Talk:Cichociemni

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Older discussion[edit]

Mt father, who is 93 and still alive, was a member of cichochemni. He does not talk much about his operations and I am eager to hear from anyone who has any knowledge of his activities during the "dark and silent" times. His name is Frederyk Serafinski and his code name was Drabina (Ladder) Please contact me on unclerich@blueyonder.co.uk

Um, what's a monkey forest? [says it in one of the captions]. --Filippo Argenti 04:03, 14 March 2007 (UTC)

Its a bad retranslation from Polish. The original name was Monkey Grove.Xx236 07:37, 6 April 2007 (UTC)

B-class review[edit]

This article is currently at start/C class, but could be improved to B-class if it had more (inline) citations. --Piotr Konieczny aka Prokonsul Piotrus| talk to me 23:17, 4 May 2012 (UTC)

Confusing lead[edit]

Ladies and gentlemen, I don't get what was part of which (of the Polish Home Army of the Polish Army in exile), And was it actually the AK one of the two)

Please rephrase the lead. Not tagging it as a neighbor courtesy. Chesc, Ukrained2012 (talk) 21:29, 2 September 2013 (UTC)

I think it's clearer now. Thanks for pointing out the problem. Nihil novi (talk) 03:08, 6 April 2014 (UTC)

Confusing title[edit]

How about changing the article title to something comprehensible and pronounceable in English, such as "Polish commandos (World War II)", with link from "Cichociemni"? Nihil novi (talk) 22:47, 29 March 2014 (UTC)

After further consideration, the best English equivalent seems "Silent Unseen", as similarly rendered in the 2009 English version of Gen. Stefan Bałuk's memoir, Silent and Unseen: I Was a World War II Special Operations Commando. Nihil novi (talk) 06:23, 6 April 2014 (UTC)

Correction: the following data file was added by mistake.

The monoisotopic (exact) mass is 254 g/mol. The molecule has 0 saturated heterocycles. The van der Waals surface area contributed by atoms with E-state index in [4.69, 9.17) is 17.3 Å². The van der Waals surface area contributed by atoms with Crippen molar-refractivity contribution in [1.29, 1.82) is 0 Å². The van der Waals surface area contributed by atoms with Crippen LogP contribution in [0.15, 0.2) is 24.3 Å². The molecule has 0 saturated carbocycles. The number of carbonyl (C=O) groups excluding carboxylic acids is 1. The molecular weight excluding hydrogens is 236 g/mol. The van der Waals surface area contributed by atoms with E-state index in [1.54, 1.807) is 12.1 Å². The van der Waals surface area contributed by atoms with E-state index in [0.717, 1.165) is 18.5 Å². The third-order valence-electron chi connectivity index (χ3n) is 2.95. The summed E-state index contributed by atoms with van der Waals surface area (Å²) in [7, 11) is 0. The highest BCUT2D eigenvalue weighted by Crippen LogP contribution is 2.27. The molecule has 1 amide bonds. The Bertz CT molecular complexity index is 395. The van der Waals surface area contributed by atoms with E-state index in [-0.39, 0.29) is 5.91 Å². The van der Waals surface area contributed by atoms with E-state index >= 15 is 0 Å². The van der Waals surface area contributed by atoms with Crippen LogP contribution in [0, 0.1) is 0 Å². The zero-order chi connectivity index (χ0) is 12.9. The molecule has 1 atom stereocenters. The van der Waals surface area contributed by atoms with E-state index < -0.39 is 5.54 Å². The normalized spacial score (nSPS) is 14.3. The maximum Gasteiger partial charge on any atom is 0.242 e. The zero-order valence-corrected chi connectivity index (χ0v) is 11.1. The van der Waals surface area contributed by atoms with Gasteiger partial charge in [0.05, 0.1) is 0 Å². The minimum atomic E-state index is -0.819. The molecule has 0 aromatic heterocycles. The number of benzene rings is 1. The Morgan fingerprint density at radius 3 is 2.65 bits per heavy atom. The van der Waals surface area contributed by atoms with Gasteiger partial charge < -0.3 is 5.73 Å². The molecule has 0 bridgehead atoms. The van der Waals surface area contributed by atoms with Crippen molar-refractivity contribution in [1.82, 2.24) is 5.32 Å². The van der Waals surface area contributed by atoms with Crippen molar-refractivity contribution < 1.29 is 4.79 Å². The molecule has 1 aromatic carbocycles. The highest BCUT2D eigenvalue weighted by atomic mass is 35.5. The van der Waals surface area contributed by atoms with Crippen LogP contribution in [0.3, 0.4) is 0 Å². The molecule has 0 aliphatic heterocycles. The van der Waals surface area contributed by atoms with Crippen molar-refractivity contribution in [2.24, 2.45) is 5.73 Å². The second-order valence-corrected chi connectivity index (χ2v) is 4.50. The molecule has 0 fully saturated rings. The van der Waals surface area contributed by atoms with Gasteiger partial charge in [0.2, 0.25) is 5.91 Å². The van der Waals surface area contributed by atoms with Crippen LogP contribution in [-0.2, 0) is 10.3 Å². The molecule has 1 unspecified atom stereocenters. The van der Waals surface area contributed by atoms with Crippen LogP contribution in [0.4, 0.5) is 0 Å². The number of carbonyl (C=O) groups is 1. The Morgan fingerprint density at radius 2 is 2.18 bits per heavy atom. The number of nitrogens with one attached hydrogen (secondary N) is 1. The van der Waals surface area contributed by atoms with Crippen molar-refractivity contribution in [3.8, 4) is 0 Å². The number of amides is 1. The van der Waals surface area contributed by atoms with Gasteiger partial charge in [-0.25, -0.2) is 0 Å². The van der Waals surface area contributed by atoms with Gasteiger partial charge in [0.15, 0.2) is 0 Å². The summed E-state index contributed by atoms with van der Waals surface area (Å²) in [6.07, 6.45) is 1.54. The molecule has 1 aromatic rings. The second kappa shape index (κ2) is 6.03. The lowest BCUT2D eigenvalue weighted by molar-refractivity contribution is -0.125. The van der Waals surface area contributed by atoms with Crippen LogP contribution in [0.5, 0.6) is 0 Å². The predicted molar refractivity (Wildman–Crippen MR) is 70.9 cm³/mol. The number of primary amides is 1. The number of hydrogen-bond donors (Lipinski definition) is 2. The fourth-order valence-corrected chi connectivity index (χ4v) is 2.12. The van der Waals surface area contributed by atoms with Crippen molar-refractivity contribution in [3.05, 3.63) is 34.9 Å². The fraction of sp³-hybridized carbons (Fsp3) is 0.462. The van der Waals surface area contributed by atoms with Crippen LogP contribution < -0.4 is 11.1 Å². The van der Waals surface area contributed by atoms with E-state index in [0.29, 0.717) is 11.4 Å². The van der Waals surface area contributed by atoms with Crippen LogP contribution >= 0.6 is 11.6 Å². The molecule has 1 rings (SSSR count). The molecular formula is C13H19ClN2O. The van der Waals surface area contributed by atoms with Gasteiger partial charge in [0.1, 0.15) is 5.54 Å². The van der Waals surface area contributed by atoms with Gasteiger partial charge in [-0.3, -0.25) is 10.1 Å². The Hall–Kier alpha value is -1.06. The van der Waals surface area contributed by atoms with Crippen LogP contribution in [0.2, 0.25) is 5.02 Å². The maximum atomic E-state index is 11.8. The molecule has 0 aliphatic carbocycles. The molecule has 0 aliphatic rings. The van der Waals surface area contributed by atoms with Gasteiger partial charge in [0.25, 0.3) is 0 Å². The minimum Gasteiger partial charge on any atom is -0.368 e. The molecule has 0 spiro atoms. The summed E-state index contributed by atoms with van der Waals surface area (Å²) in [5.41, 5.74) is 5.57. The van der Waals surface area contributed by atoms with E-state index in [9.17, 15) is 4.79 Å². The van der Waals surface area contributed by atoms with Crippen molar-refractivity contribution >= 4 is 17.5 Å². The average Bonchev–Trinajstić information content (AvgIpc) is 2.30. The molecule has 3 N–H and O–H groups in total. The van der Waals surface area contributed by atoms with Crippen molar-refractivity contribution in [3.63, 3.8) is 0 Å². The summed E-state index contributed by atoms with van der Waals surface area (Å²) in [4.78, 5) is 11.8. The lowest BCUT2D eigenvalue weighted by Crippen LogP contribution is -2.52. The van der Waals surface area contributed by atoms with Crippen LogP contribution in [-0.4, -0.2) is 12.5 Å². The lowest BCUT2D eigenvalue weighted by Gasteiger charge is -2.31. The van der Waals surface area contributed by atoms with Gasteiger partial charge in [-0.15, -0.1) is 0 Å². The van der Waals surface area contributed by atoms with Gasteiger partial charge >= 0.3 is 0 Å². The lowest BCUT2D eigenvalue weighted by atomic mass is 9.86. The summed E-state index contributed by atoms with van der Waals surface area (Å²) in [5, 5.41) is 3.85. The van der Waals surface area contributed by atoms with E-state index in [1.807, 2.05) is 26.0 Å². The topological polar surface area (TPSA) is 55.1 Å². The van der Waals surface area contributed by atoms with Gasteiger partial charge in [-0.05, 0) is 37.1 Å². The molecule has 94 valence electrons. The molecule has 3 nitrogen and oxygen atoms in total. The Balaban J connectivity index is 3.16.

@Nihil novi:, I believe we should move the article back to where it was. While there's nothing wrong with using the term used by Bałuk's translator (Silent and Unseen apparently, not Silent Unseen), it is used by precisely two sources out there (out of dozens where Cichociemni are mentioned). Judging by a quick Google Books search most English-language authors leave the name untranslated and instead provide some explanation in brackets. And we should follow the mainstream usage. //Halibutt 10:09, 22 October 2014 (UTC)

P.S. I took the liberty to move the page back, but I believe we should also stick to the universally-accepted name in the body of the article as well. @Piotrus:, any thoughts? //Halibutt 10:13, 22 October 2014 (UTC)
First, the page should not be moved without a WP:RM, so I support restoring the original title. Second, I can see both arguments, through I've never seen a non-Polish title. I'd suggest thata comparison of usage in English sources is presented as part of a new RM. If it can be shown than an English term is used predominantly in English sources; I'll support a move. Otherwise, I'll oppose it. --Piotr Konieczny aka Prokonsul Piotrus| reply here 04:51, 23 October 2014 (UTC)

Confusing table[edit]

The names need to appear in alphabetical order and the Ranks from higher to lower (sample below) or both, if there's more than one member of each category. Source: Polish Armed Forces rank insignia.

Officers. English equivalent
  1. General
  2. Lieutenant General
  3. Major general (Divisional general)
  4. Brigadier general (Brigade general)
  5. Colonel
  6. Lieutenant Colonel
  7. Major
  8. Captain
  9. First lieutenant
  10. Second lieutenant
Non Commissioned Officers
  1. Staff Sergeant
  2. Sergeant
  3. Master Corporal
  4. Corporal
  5. Lance Corporal
  6. Private 1st Class
  7. Private
Poeticbent talk 22:06, 19 April 2014 (UTC)